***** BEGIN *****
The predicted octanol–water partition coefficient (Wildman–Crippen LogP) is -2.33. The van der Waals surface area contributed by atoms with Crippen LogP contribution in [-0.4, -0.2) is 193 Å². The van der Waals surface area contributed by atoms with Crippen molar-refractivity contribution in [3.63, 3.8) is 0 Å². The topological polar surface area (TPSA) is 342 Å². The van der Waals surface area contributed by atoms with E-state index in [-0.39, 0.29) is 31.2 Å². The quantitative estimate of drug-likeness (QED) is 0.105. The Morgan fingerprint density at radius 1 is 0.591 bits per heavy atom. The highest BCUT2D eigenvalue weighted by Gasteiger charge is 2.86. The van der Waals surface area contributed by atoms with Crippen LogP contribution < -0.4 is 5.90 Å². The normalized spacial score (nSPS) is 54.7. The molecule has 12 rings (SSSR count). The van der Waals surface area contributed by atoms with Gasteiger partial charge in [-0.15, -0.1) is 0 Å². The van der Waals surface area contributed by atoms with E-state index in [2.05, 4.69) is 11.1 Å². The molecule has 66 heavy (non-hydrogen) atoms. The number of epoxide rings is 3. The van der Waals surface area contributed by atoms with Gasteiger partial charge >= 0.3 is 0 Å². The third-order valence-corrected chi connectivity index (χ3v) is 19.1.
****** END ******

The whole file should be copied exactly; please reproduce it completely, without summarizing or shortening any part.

The predicted octanol–water partition coefficient (Wildman–Crippen LogP) is -2.33. The van der Waals surface area contributed by atoms with Crippen LogP contribution in [-0.4, -0.2) is 193 Å². The van der Waals surface area contributed by atoms with Crippen molar-refractivity contribution in [3.63, 3.8) is 0 Å². The topological polar surface area (TPSA) is 342 Å². The van der Waals surface area contributed by atoms with E-state index in [-0.39, 0.29) is 31.2 Å². The quantitative estimate of drug-likeness (QED) is 0.105. The Morgan fingerprint density at radius 1 is 0.591 bits per heavy atom. The highest BCUT2D eigenvalue weighted by Gasteiger charge is 2.86. The van der Waals surface area contributed by atoms with Crippen LogP contribution < -0.4 is 5.90 Å². The normalized spacial score (nSPS) is 54.7. The molecule has 12 rings (SSSR count). The van der Waals surface area contributed by atoms with Gasteiger partial charge in [-0.15, -0.1) is 0 Å². The van der Waals surface area contributed by atoms with E-state index in [2.05, 4.69) is 11.1 Å². The molecule has 66 heavy (non-hydrogen) atoms. The number of epoxide rings is 3. The van der Waals surface area contributed by atoms with Gasteiger partial charge >= 0.3 is 0 Å². The third-order valence-corrected chi connectivity index (χ3v) is 19.1.